Aspirations and Entanglements of the “Child of Modern India”: A Legacy of Deprivation in M R Anand’s Untouchable

Renaissance Ahmed Sayma


Mulk Raj Anand’s ground-breaking debut novel Untouchable has successfully pictured the dreadful condition of the downtrodden outcastes who live in an ‘other space’ devoid of access to the minimum essential rights that might identify them as human species. Their position in Indian caste-ridden society is determined by the limitations of power, delights, and aspirations enjoyed by the caste Hindus living in the spaces under whose shadow they are doomed to live. This paper aims at examining the aspirations and uplifting strategy of the novel’s protagonist Bakha who, despite having promising youth and potentiality, fails to voice against the social deprivation. Being focused on personal interests and aspirations, the sweeper boy mistakenly falls into the victim of dominant discourses of political elites. He ultimately gets confused regarding personal as well as collective emancipation. The paper also argues that along with the abysmal narration of the life of the Untouchables, the novelist has also documented their aspirations that may wither away in the coming days of modern India.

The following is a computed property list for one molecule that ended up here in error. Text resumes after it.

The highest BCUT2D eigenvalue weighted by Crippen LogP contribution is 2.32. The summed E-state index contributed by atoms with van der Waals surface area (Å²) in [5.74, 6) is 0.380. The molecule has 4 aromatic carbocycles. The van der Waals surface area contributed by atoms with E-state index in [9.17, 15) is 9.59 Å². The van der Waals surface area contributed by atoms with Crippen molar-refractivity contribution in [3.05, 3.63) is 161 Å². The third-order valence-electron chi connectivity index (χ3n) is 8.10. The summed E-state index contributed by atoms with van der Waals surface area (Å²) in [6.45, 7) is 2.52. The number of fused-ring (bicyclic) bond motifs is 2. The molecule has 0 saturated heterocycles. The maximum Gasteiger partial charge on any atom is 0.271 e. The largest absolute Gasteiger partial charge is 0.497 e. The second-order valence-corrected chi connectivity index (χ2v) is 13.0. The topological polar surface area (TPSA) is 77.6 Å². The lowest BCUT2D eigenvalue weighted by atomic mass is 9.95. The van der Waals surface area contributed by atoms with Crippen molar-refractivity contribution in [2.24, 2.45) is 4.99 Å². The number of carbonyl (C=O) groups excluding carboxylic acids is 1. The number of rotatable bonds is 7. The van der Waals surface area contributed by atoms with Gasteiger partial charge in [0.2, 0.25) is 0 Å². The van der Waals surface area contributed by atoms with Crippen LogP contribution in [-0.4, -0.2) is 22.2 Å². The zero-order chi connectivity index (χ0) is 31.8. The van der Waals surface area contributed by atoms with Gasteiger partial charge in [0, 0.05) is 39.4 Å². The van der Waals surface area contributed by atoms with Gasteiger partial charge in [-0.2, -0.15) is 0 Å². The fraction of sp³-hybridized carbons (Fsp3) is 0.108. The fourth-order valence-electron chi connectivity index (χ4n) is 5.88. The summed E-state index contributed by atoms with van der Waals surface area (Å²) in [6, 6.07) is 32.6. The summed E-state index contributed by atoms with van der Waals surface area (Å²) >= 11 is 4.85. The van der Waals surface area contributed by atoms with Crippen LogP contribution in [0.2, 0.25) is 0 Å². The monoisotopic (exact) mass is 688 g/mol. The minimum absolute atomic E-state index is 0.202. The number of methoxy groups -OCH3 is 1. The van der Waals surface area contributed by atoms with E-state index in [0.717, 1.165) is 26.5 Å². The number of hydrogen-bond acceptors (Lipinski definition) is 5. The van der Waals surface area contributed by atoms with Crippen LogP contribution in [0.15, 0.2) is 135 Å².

Social Uplifting, Aspirations, Modernisation, Caste System, Nationalism, Duality

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